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Gold Breaks Critical Resistance, What’s Next?

Gold is Precious

What Happened to Gold?

The price of gold recently broke hard above $1350 and reach the mid $1400’s. The price as we write this now is $1407. This move is extremely important as it breaks gold out of a 6 year range trade pattern. Gold has broken the $1350 mark for the first time since came down from its all time high in 2013.

Gold Breaks Critical Resistance

What’s the Cause

Market fears have risen on the trade war fears with China as well as the recent military standoff between Iran and the US. I wrote months ago that for gold to break through the resistance line and stay there, threat of a hot war would become a factor. And that it would result from the economic imbalances between world economies. This is exactly what is happening.

As the tension heats between the US and other nations establishing new trade relationships, expect more of these potential physical conflicts to emerge. I don’t think the world is ready to go back to war just yet for many reasons. However, we are nearing a time in which war will become a real option for the world superpowers. And when that happens, gold will reach a new permanent price plateau in US dollar terms.

What is Next For Gold

I expect gold to retest the $1350 mark and maybe stay there for a bit before coming back up over $1400. Given the recession fears and the slowing summer season for most financial markets, things could calm down for a bit. While fear is being priced into the market, represented in gold most clearly in the rising GLD fund price, there are no major conflicts or economic crashes to keep it moving up. Gold does best when people are moving to safety in defensive positions.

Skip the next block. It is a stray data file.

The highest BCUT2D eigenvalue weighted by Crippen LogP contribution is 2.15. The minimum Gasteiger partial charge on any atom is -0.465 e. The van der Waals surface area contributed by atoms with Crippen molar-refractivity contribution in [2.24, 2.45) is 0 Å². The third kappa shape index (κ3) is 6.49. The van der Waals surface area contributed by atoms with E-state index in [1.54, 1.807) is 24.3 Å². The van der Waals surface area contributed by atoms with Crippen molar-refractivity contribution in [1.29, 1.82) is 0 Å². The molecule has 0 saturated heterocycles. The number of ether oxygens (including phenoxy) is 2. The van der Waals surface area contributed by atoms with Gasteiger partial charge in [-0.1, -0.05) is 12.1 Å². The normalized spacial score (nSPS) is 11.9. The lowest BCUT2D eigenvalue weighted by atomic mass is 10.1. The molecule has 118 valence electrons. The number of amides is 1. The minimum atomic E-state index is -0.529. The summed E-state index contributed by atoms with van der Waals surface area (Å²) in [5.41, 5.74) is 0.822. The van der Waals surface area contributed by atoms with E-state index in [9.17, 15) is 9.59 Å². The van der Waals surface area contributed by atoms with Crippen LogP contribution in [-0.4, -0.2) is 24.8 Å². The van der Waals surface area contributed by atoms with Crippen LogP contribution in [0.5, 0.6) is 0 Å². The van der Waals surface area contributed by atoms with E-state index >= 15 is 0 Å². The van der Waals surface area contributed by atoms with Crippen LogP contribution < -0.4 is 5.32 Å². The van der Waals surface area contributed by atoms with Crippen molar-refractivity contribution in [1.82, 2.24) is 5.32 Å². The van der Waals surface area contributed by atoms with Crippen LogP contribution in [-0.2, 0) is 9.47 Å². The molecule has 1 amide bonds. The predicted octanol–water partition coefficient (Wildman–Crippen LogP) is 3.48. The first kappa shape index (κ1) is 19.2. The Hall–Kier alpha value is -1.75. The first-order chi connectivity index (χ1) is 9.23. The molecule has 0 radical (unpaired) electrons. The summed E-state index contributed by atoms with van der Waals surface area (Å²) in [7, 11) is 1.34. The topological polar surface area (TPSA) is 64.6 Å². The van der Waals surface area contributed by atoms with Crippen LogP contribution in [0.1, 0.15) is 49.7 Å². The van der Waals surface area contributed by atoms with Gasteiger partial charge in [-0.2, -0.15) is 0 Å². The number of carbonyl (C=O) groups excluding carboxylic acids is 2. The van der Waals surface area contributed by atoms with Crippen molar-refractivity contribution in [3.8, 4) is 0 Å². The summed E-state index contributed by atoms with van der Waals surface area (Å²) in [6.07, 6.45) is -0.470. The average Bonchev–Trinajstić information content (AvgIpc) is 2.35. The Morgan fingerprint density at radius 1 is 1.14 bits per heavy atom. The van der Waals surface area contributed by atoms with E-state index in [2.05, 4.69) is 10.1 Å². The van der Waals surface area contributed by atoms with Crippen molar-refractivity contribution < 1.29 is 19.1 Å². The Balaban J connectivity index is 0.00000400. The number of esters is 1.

Many, including Egon Von Greyerz, expect that the world recession will begin this fall. I think the recession has already started it’s early stages, starting late last year, based upon major economic numbers. However, recessions usually accelerate as they grow more mature and we are not to that point yet with this global recession.

A second wave of recessionary pressures will be felt as consumer sales continue to slow, and we see our first broad wave of consumer debt defaults. They will likely start in the auto and credit card sectors, where higher interest rates are prevalent. That will propagate into other debt markets such as home and business loans.

We are already seeing record retail store closures, and I expect the residential real estate market troubles will follow. Consumers can tamp down on impulse purchases at first, but as layoffs rise, more will be unable to pay their rent and mortgages. Expect leasing companies to begin reporting problems.

We will track these developments as they occur; stay tuned to Gold Silver Pros for further updates as the recession deepens.